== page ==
Warren becomes first Ohio city to make bestiality illegal

The law stems from Salvador Rendon, who investigators say had sex with two dogs multiple times for six years

Council voted to make Warren the first city in Ohio to pass legislation criminalizing bestiality.


WARREN, Ohio (WYTV) – Ohio is one of 11 states in the country that has no legislation making bestiality illegal. On Wednesday, Warren City Council passed a law making sex with animals a crime by a 10-0 vote.

Animal advocate Jason Cooke is one of two people who helped draft the law to Council, and sat in the front row at the city council meeting.

He says in most cases, a veterinarian has to prove that the animal has unnecessary injuries in order to charge someone. Now, proving the act will be easier.

“With this ordinance, that takes a little bit of onus away from them because we can go off of witness testimony, which is a huge help,” Cooke said. “I want this to serve as a deterrent and I want this to serve as a notice that if you’re going to commit these types of acts, you’re going to be held accountable and you’re going to be punished to the full extent of the law.”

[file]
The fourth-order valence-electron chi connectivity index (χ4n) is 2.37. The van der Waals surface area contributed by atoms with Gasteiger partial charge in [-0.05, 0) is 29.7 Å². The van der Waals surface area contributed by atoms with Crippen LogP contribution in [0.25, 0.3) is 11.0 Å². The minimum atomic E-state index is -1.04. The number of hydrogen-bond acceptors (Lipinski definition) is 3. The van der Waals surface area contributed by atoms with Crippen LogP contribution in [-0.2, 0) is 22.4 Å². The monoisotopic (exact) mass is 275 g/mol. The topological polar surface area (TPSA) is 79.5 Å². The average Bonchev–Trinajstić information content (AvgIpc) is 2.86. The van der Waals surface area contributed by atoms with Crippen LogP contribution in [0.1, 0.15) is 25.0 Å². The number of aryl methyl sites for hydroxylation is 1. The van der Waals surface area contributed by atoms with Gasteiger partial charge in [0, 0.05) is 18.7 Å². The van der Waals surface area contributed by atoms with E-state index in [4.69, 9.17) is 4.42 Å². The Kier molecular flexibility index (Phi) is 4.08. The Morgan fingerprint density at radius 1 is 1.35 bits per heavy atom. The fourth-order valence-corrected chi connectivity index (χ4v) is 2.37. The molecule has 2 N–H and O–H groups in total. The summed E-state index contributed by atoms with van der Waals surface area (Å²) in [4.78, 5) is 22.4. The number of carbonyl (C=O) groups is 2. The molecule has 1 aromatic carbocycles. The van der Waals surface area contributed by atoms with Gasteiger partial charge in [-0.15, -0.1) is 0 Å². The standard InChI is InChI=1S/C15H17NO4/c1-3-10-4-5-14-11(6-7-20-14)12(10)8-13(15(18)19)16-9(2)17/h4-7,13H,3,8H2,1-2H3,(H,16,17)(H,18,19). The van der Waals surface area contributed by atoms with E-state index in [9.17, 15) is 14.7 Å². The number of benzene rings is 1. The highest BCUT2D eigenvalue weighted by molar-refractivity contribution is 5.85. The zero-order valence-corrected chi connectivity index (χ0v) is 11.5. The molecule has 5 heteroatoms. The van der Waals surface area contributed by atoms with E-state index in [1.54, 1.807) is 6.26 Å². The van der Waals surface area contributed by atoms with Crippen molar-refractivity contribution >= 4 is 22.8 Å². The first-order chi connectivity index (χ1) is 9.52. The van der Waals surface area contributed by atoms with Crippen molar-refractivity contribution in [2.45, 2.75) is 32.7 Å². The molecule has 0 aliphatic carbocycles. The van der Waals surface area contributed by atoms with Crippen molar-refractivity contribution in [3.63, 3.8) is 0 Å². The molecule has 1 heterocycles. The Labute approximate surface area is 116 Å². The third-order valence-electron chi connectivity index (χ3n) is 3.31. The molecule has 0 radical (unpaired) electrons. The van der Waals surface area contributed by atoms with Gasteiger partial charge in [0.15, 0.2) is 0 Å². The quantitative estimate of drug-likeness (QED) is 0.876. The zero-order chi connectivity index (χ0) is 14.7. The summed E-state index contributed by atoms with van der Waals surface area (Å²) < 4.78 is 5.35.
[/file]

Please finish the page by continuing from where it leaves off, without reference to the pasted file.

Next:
The law stems from Salvador Rendon, who investigators say had sex with two dogs multiple times for six years. He was sentenced to 90 days in jail, 60 of which were suspended in April.

Despite the law passing unanimously, there was some discussion.

Councilwoman Helen Rucker says she doesn’t want people thinking Warren has a widespread animal abuse issue.

“It is not an epidemic in our city and it’s not something that we’ve ever had to deal with in our 200-year history.”

City Councilman John Brown sponsored the city ordinance. He says no one likes to talk about it, but it has to be brought to the forefront.

“I think it’s important that we protect the animals. I hope this never has to be used as legislation in the courts but if there is a problem with bestiality, this gives them a tool to correct the problem.”

The legislation would also allow a judge to order the removal of the animals from the person suspected of abuse until the end of an investigation or trial.

Cooke says Warren’s ordinance is based off of Senate Bill 195, which Ohio legislation is still undecided on.

 

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